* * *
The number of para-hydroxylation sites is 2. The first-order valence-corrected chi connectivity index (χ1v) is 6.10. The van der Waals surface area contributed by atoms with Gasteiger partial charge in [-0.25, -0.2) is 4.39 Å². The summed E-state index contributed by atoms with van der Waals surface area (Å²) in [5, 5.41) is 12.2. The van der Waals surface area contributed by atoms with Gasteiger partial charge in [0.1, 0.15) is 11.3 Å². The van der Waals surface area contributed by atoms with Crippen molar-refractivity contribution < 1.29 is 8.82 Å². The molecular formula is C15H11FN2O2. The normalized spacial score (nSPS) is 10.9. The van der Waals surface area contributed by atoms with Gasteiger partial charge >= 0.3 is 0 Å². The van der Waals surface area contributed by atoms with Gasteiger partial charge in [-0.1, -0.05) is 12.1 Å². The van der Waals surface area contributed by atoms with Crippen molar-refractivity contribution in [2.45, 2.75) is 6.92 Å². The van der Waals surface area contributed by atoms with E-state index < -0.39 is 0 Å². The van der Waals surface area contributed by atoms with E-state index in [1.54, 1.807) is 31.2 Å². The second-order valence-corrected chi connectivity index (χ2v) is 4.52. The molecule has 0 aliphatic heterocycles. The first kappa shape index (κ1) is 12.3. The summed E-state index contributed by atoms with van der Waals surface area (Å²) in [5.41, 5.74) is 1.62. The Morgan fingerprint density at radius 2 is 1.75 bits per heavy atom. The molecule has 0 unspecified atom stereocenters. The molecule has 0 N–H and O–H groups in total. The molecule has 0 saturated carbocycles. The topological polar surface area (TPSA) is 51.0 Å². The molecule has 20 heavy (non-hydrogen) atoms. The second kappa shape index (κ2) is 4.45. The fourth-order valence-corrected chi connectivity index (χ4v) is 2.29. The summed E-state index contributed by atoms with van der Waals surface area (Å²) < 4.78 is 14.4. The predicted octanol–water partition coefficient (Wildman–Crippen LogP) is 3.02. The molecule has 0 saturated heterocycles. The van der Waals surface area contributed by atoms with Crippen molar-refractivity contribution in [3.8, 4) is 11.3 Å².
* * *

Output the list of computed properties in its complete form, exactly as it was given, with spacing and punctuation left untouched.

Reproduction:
The number of para-hydroxylation sites is 2. The first-order valence-corrected chi connectivity index (χ1v) is 6.10. The van der Waals surface area contributed by atoms with Gasteiger partial charge in [-0.25, -0.2) is 4.39 Å². The summed E-state index contributed by atoms with van der Waals surface area (Å²) in [5, 5.41) is 12.2. The van der Waals surface area contributed by atoms with Gasteiger partial charge in [0.1, 0.15) is 11.3 Å². The van der Waals surface area contributed by atoms with Crippen molar-refractivity contribution < 1.29 is 8.82 Å². The molecular formula is C15H11FN2O2. The normalized spacial score (nSPS) is 10.9. The van der Waals surface area contributed by atoms with Gasteiger partial charge >= 0.3 is 0 Å². The van der Waals surface area contributed by atoms with Gasteiger partial charge in [-0.1, -0.05) is 12.1 Å². The van der Waals surface area contributed by atoms with Crippen molar-refractivity contribution in [2.45, 2.75) is 6.92 Å². The van der Waals surface area contributed by atoms with E-state index < -0.39 is 0 Å². The van der Waals surface area contributed by atoms with E-state index in [1.54, 1.807) is 31.2 Å². The second-order valence-corrected chi connectivity index (χ2v) is 4.52. The molecule has 0 aliphatic heterocycles. The first kappa shape index (κ1) is 12.3. The summed E-state index contributed by atoms with van der Waals surface area (Å²) in [5.41, 5.74) is 1.62. The Morgan fingerprint density at radius 2 is 1.75 bits per heavy atom. The molecule has 0 unspecified atom stereocenters. The molecule has 0 N–H and O–H groups in total. The molecule has 0 saturated carbocycles. The topological polar surface area (TPSA) is 51.0 Å². The molecule has 20 heavy (non-hydrogen) atoms. The second kappa shape index (κ2) is 4.45. The fourth-order valence-corrected chi connectivity index (χ4v) is 2.29. The summed E-state index contributed by atoms with van der Waals surface area (Å²) < 4.78 is 14.4. The predicted octanol–water partition coefficient (Wildman–Crippen LogP) is 3.02. The molecule has 0 saturated heterocycles. The van der Waals surface area contributed by atoms with Crippen molar-refractivity contribution in [3.8, 4) is 11.3 Å².